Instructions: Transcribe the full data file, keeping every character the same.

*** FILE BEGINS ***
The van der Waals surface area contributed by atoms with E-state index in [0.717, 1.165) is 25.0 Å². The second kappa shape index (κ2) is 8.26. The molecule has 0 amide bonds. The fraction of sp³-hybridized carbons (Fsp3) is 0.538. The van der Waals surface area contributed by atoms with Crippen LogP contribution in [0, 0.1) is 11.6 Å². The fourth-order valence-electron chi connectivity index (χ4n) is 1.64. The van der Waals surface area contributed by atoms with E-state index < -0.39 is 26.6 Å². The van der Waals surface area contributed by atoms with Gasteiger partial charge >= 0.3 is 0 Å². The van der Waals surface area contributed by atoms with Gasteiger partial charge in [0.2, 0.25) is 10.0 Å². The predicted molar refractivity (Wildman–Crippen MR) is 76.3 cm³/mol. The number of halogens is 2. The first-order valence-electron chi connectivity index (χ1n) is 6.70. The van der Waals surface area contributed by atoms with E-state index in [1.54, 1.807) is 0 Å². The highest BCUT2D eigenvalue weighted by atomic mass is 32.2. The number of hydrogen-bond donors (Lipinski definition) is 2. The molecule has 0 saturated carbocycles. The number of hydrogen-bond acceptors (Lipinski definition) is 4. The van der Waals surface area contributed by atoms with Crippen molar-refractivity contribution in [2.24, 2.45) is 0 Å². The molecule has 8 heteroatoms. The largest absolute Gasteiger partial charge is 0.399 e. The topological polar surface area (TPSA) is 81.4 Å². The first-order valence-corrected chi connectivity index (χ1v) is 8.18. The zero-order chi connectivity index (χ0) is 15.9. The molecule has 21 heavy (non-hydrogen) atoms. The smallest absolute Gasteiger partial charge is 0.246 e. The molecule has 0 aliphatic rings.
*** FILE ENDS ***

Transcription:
The van der Waals surface area contributed by atoms with E-state index in [0.717, 1.165) is 25.0 Å². The second kappa shape index (κ2) is 8.26. The molecule has 0 amide bonds. The fraction of sp³-hybridized carbons (Fsp3) is 0.538. The van der Waals surface area contributed by atoms with Crippen LogP contribution in [0, 0.1) is 11.6 Å². The fourth-order valence-electron chi connectivity index (χ4n) is 1.64. The van der Waals surface area contributed by atoms with E-state index < -0.39 is 26.6 Å². The van der Waals surface area contributed by atoms with Gasteiger partial charge >= 0.3 is 0 Å². The van der Waals surface area contributed by atoms with Gasteiger partial charge in [0.2, 0.25) is 10.0 Å². The predicted molar refractivity (Wildman–Crippen MR) is 76.3 cm³/mol. The number of halogens is 2. The first-order valence-electron chi connectivity index (χ1n) is 6.70. The van der Waals surface area contributed by atoms with E-state index in [1.54, 1.807) is 0 Å². The highest BCUT2D eigenvalue weighted by atomic mass is 32.2. The number of hydrogen-bond donors (Lipinski definition) is 2. The molecule has 0 saturated carbocycles. The number of hydrogen-bond acceptors (Lipinski definition) is 4. The van der Waals surface area contributed by atoms with Crippen molar-refractivity contribution in [2.24, 2.45) is 0 Å². The molecule has 8 heteroatoms. The largest absolute Gasteiger partial charge is 0.399 e. The topological polar surface area (TPSA) is 81.4 Å². The first-order valence-corrected chi connectivity index (χ1v) is 8.18. The zero-order chi connectivity index (χ0) is 15.9. The molecule has 21 heavy (non-hydrogen) atoms. The smallest absolute Gasteiger partial charge is 0.246 e. The molecule has 0 aliphatic rings.